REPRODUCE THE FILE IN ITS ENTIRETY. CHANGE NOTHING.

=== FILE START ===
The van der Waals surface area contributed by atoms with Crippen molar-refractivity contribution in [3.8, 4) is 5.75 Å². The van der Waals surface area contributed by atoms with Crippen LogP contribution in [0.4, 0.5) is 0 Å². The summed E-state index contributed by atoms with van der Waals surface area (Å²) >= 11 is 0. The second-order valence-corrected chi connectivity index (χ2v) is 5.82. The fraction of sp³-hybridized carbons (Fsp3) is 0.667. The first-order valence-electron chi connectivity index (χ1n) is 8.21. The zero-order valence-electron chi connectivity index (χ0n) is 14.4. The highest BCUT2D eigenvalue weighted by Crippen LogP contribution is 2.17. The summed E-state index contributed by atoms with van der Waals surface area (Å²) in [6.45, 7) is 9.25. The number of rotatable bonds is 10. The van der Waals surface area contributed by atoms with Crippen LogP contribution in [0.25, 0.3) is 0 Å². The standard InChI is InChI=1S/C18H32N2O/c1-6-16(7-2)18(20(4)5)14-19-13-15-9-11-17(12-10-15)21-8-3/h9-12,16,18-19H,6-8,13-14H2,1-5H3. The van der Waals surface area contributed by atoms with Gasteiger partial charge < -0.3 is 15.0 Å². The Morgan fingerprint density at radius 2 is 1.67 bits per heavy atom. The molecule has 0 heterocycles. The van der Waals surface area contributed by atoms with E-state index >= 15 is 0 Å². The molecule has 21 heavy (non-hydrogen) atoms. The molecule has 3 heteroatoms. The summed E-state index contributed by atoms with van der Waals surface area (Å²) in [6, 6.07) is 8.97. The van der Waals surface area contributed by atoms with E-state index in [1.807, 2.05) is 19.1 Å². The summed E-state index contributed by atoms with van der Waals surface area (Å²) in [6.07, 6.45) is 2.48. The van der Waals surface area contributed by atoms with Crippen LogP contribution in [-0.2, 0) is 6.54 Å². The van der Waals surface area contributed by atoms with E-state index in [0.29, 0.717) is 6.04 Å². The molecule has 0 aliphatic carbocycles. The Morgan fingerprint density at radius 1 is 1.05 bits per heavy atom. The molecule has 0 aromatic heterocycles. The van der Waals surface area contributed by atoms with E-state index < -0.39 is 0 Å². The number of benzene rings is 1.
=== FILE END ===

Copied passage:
The van der Waals surface area contributed by atoms with Crippen molar-refractivity contribution in [3.8, 4) is 5.75 Å². The van der Waals surface area contributed by atoms with Crippen LogP contribution in [0.4, 0.5) is 0 Å². The summed E-state index contributed by atoms with van der Waals surface area (Å²) >= 11 is 0. The second-order valence-corrected chi connectivity index (χ2v) is 5.82. The fraction of sp³-hybridized carbons (Fsp3) is 0.667. The first-order valence-electron chi connectivity index (χ1n) is 8.21. The zero-order valence-electron chi connectivity index (χ0n) is 14.4. The highest BCUT2D eigenvalue weighted by Crippen LogP contribution is 2.17. The summed E-state index contributed by atoms with van der Waals surface area (Å²) in [6.45, 7) is 9.25. The number of rotatable bonds is 10. The van der Waals surface area contributed by atoms with Crippen LogP contribution in [0.25, 0.3) is 0 Å². The standard InChI is InChI=1S/C18H32N2O/c1-6-16(7-2)18(20(4)5)14-19-13-15-9-11-17(12-10-15)21-8-3/h9-12,16,18-19H,6-8,13-14H2,1-5H3. The van der Waals surface area contributed by atoms with Gasteiger partial charge < -0.3 is 15.0 Å². The Morgan fingerprint density at radius 2 is 1.67 bits per heavy atom. The molecule has 0 heterocycles. The van der Waals surface area contributed by atoms with E-state index >= 15 is 0 Å². The molecule has 21 heavy (non-hydrogen) atoms. The molecule has 3 heteroatoms. The summed E-state index contributed by atoms with van der Waals surface area (Å²) in [6, 6.07) is 8.97. The van der Waals surface area contributed by atoms with E-state index in [1.807, 2.05) is 19.1 Å². The summed E-state index contributed by atoms with van der Waals surface area (Å²) in [6.07, 6.45) is 2.48. The van der Waals surface area contributed by atoms with Crippen LogP contribution in [-0.2, 0) is 6.54 Å². The van der Waals surface area contributed by atoms with E-state index in [0.29, 0.717) is 6.04 Å². The molecule has 0 aliphatic carbocycles. The Morgan fingerprint density at radius 1 is 1.05 bits per heavy atom. The molecule has 0 aromatic heterocycles. The van der Waals surface area contributed by atoms with E-state index < -0.39 is 0 Å². The number of benzene rings is 1.